A phishing attack is no longer as apparent as it used to be. Hackers are becoming increasingly sophisticated, making it more difficult to identify it unless you pay attention to details.
Just consider this example of a phishing email pretending to be a bank. How long would it take you to figure out it was a scam?
4. Never open unexpected attachments without scanning
Sometimes your business will receive emails that contain file attachments. That is not a problem if you notice the email is from your accountant, and you know you are waiting for them to send information. It is rarely an issue when the emails come from customers or clients either.
However, occasionally, your company will get a phishing email. Such emails come from an unknown source and contain files for you to open.
Of course, you cannot go putting all those messages straight in the trash because many of them might be genuine. For that reason, you need to invest in email threat protection systems. You should consider using antivirus and anti-malware email security software to scan all correspondence, as well as implement advanced spam filters. That should let you know if there is any need for concern when opening the email attachment.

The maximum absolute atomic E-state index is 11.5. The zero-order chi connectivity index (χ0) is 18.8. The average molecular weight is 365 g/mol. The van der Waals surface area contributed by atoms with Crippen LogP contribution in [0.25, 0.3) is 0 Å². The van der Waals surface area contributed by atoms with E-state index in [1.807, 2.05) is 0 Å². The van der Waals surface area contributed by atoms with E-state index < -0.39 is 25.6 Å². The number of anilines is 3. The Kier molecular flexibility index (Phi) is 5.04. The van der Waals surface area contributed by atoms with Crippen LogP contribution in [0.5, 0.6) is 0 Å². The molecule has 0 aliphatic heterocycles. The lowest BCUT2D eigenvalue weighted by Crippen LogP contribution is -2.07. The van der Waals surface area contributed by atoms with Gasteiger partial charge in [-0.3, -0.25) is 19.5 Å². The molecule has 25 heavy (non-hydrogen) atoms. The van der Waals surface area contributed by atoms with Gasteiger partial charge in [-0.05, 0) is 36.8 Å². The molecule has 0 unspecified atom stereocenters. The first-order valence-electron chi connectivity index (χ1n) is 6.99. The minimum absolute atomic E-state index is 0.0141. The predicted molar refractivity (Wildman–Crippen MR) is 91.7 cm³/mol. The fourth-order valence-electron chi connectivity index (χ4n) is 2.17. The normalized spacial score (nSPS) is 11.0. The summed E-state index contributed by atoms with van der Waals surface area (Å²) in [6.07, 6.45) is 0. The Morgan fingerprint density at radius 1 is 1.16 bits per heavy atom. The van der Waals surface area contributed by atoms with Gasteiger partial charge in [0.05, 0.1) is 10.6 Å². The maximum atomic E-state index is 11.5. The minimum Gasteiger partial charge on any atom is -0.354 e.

If the program tells you there is a problem, you can delete the message, block the sender, and secure your system. That way, you can prevent a business email compromise and a subsequent data security breach.
5. Do not let employees use company email addresses for private messages
You need to limit the chances of hackers targeting your email system. The best way to achieve this goal is to implement advanced endpoint security solutions and ensure that only work-related messages are hitting your computers.
Discourage all your employees from using company communication systems to talk to friends, shop online or do anything that does not relate to their job roles. It is possible that you could end up attracting cybercriminals if you fail to follow that advice.
You are not awkward when you put measures like that in place. You are just protecting the interests of your operation and everyone it employs.
It is vital to note the same rules will apply to you as the business owner. Never make the mistake of using your professional accounts for anything other than work.
If people in your office need to access their personal accounts for any reason during the working day, tell them to do so using their smartphones and their mobile internet.
Do not allow anyone to connect a smartphone to your office WiFi system if you want to stay under the radar and avoid hackers.